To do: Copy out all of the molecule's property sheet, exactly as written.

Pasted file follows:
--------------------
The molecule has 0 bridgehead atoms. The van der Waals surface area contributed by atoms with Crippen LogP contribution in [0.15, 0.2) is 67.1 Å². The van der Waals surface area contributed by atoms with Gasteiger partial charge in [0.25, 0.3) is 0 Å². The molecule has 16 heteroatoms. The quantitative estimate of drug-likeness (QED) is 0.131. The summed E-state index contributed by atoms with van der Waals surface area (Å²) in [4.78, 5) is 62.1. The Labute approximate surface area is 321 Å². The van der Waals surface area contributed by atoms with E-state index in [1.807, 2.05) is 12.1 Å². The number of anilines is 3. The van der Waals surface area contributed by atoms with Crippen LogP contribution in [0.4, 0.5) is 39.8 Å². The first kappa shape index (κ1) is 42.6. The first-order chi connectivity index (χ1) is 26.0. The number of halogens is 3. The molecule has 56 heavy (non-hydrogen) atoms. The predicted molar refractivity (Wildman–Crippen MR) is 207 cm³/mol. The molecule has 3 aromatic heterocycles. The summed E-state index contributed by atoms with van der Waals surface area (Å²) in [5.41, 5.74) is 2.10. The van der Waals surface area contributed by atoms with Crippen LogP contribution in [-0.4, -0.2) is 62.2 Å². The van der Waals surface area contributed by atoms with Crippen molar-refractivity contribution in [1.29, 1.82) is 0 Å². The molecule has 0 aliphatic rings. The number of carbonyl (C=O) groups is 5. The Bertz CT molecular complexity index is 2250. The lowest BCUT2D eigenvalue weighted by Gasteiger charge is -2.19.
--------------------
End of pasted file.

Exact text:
The molecule has 0 bridgehead atoms. The van der Waals surface area contributed by atoms with Crippen LogP contribution in [0.15, 0.2) is 67.1 Å². The van der Waals surface area contributed by atoms with Gasteiger partial charge in [0.25, 0.3) is 0 Å². The molecule has 16 heteroatoms. The quantitative estimate of drug-likeness (QED) is 0.131. The summed E-state index contributed by atoms with van der Waals surface area (Å²) in [4.78, 5) is 62.1. The Labute approximate surface area is 321 Å². The van der Waals surface area contributed by atoms with E-state index in [1.807, 2.05) is 12.1 Å². The number of anilines is 3. The van der Waals surface area contributed by atoms with Crippen LogP contribution in [0.4, 0.5) is 39.8 Å². The first kappa shape index (κ1) is 42.6. The first-order chi connectivity index (χ1) is 26.0. The number of halogens is 3. The molecule has 56 heavy (non-hydrogen) atoms. The predicted molar refractivity (Wildman–Crippen MR) is 207 cm³/mol. The molecule has 3 aromatic heterocycles. The summed E-state index contributed by atoms with van der Waals surface area (Å²) in [5.41, 5.74) is 2.10. The van der Waals surface area contributed by atoms with Crippen LogP contribution in [-0.4, -0.2) is 62.2 Å². The van der Waals surface area contributed by atoms with Crippen molar-refractivity contribution in [1.29, 1.82) is 0 Å². The molecule has 0 aliphatic rings. The number of carbonyl (C=O) groups is 5. The Bertz CT molecular complexity index is 2250. The lowest BCUT2D eigenvalue weighted by Gasteiger charge is -2.19.